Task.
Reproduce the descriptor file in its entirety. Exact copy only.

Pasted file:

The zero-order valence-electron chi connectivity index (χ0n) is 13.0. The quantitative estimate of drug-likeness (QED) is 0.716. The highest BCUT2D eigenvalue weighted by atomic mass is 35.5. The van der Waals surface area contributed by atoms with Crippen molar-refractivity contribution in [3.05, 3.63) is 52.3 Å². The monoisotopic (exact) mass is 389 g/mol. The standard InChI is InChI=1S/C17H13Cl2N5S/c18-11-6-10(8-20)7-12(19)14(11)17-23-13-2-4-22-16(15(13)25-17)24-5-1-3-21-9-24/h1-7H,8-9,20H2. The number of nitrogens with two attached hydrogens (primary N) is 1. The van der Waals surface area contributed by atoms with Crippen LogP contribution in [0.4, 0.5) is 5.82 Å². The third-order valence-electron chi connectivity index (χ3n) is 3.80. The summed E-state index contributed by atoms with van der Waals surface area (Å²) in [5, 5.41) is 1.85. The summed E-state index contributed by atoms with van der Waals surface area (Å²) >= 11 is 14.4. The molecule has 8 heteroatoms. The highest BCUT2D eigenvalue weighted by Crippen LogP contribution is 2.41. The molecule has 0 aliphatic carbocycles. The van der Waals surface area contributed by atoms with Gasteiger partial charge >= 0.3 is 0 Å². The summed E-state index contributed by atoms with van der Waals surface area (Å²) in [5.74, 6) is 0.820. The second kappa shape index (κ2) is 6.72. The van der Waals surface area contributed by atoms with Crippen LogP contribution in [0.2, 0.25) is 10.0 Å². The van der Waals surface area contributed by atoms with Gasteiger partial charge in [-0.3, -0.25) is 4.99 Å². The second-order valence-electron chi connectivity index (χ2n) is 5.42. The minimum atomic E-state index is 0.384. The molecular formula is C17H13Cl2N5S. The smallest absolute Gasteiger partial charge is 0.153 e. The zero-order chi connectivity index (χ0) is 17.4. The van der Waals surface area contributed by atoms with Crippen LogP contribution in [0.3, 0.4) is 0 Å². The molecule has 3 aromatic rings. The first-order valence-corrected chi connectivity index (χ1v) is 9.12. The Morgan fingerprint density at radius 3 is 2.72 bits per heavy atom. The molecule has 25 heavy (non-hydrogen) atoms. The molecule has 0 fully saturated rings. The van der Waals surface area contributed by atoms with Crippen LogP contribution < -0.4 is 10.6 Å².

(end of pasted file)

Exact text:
The zero-order valence-electron chi connectivity index (χ0n) is 13.0. The quantitative estimate of drug-likeness (QED) is 0.716. The highest BCUT2D eigenvalue weighted by atomic mass is 35.5. The van der Waals surface area contributed by atoms with Crippen molar-refractivity contribution in [3.05, 3.63) is 52.3 Å². The monoisotopic (exact) mass is 389 g/mol. The standard InChI is InChI=1S/C17H13Cl2N5S/c18-11-6-10(8-20)7-12(19)14(11)17-23-13-2-4-22-16(15(13)25-17)24-5-1-3-21-9-24/h1-7H,8-9,20H2. The number of nitrogens with two attached hydrogens (primary N) is 1. The van der Waals surface area contributed by atoms with Crippen LogP contribution in [0.4, 0.5) is 5.82 Å². The third-order valence-electron chi connectivity index (χ3n) is 3.80. The summed E-state index contributed by atoms with van der Waals surface area (Å²) in [5, 5.41) is 1.85. The summed E-state index contributed by atoms with van der Waals surface area (Å²) >= 11 is 14.4. The molecule has 8 heteroatoms. The highest BCUT2D eigenvalue weighted by Crippen LogP contribution is 2.41. The molecule has 0 aliphatic carbocycles. The van der Waals surface area contributed by atoms with Gasteiger partial charge >= 0.3 is 0 Å². The summed E-state index contributed by atoms with van der Waals surface area (Å²) in [5.74, 6) is 0.820. The second kappa shape index (κ2) is 6.72. The van der Waals surface area contributed by atoms with Crippen LogP contribution in [0.2, 0.25) is 10.0 Å². The van der Waals surface area contributed by atoms with Gasteiger partial charge in [-0.3, -0.25) is 4.99 Å². The second-order valence-electron chi connectivity index (χ2n) is 5.42. The minimum atomic E-state index is 0.384. The molecular formula is C17H13Cl2N5S. The smallest absolute Gasteiger partial charge is 0.153 e. The zero-order chi connectivity index (χ0) is 17.4. The van der Waals surface area contributed by atoms with Crippen LogP contribution in [0.3, 0.4) is 0 Å². The molecule has 3 aromatic rings. The first-order valence-corrected chi connectivity index (χ1v) is 9.12. The Morgan fingerprint density at radius 3 is 2.72 bits per heavy atom. The molecule has 25 heavy (non-hydrogen) atoms. The molecule has 0 fully saturated rings. The van der Waals surface area contributed by atoms with Crippen LogP contribution < -0.4 is 10.6 Å².